In preparing these documents candidates are encouraged to contact Dr Haour, a.haour[AT]uea.ac.uk, for informal discussions on aims and directions. As a preliminary indication, the following areas of research, all with specific reference to the Niger Valley between Gao and Bussa, have been identified as key priorities for Crossroads: archaeological survey and test pitting along the Niger Valley; ethnographic studies of craft practices; trade and identity along the Niger River as seen in museum holdings; and oral and historical traditions relating to settlement and migration.

As well as the two documents outlined above applications must also include a CV (not more than three pages) and the names and contact details (including email) of two referees who are currently available to provide references. All must be in English. These documents should be emailed, as a single file not more than 1 MB in size, to l.shayes[AT]uea.ac.uk

The deadline for receipt of applications is Monday 16 April 20, 2012, 5 pm UK time.

18
Nov
11

Paul is all set to go on National Geographic Society expedition to Gobero, Niger

Paul writes, as another aside to the Crossroads project. I will shortly be in Niamey as part of a National Geographic Society expedition to undertake fieldwork in Niger for deep (mid-Holocene) archaeology at the site of Gobero.

Past excavation suggests that the Gobero site is dominated by a funerary complex, alongside midden deposits and ecofactual remains indicative of early fishing communities. A major discovery from past work is that the site contains evidence of two past peoples: the Kiffian and Tenerean and that these people occupied the site in two phases c. 7000 BP and c. 5000 BP.  A key aim for the forthcoming geoarchaeology studies at this site, as it is with the forthcoming Crossroads field work in January 2012, is to examine the extent and intensity of natural resource use. Furthermore at Gobero we will seek any evidences of settlement remaining in the and around the funerary complex.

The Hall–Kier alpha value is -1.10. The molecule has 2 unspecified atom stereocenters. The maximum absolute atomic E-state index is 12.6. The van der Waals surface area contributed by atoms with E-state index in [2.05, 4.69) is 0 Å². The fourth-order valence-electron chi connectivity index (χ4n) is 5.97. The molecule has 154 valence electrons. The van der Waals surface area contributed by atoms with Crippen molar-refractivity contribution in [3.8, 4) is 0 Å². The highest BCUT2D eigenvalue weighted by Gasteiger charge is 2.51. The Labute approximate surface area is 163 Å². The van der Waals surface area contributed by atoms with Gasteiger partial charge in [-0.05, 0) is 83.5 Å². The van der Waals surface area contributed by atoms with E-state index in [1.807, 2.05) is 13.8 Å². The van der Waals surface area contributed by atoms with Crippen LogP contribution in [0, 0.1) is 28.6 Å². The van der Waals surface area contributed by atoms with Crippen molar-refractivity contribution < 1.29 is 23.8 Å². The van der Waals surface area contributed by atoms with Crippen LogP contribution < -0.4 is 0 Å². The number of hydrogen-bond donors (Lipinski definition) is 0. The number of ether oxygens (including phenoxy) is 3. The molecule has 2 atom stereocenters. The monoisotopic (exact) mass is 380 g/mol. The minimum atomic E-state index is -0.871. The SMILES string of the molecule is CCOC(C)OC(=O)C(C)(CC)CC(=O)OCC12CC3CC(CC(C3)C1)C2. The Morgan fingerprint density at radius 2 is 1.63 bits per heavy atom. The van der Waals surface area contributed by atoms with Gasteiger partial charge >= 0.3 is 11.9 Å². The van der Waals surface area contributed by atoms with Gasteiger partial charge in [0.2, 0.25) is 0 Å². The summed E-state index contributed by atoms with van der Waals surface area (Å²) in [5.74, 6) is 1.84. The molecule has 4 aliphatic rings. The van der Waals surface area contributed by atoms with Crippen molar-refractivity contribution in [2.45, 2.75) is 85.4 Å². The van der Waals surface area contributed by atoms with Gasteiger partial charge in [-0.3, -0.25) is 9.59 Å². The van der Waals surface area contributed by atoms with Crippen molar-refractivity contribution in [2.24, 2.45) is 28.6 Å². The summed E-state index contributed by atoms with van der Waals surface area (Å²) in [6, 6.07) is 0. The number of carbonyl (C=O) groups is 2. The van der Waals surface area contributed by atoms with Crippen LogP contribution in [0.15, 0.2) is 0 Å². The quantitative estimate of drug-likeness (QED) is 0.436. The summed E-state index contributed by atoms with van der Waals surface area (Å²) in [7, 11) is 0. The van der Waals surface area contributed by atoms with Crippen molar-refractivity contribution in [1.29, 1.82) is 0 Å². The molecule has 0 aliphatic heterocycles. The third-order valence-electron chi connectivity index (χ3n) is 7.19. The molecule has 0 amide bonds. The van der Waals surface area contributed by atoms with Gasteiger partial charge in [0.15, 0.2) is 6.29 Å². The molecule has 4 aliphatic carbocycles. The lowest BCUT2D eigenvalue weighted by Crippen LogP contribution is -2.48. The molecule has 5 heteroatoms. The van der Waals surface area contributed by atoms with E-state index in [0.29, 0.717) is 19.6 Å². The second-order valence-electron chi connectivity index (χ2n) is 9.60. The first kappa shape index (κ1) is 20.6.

Whilst the expedition is underway, another blog will be hosting details of Gobero discoveries.

Paul




About this blog

This blog has been set up to chart the activities and research findings of two projects led by Anne Haour, an archaeologist from the Sainsbury Research Unit at the University of East Anglia, United Kingdom.

The first project, called Crossroads, brings together a team of archaeologists, historians and anthropologists studying the Niger Valley where it borders Niger and Bénin (West Africa). We are hoping to shed more light on the people that inhabited the area in the past 1500 years and to understand how population movements and craft techniques shaped the area's past.

The second project, called Cowries, examines the money cowrie, a shell which served as currency, ritual object and ornament across the world for millennia, and in medieval times most especially in the Maldive Islands of the Indian Ocean and the Sahelian regions of West Africa. We hope to understand how this shell was sourced and used in those two areas.

These investigations are funded by the European Research Council as part of the Starting Independent Researcher Programme (Seventh Framework Programme – FP7) and by the Leverhulme Trust as a Research Project Grant. The opinions posted here are however Anne Haour's own!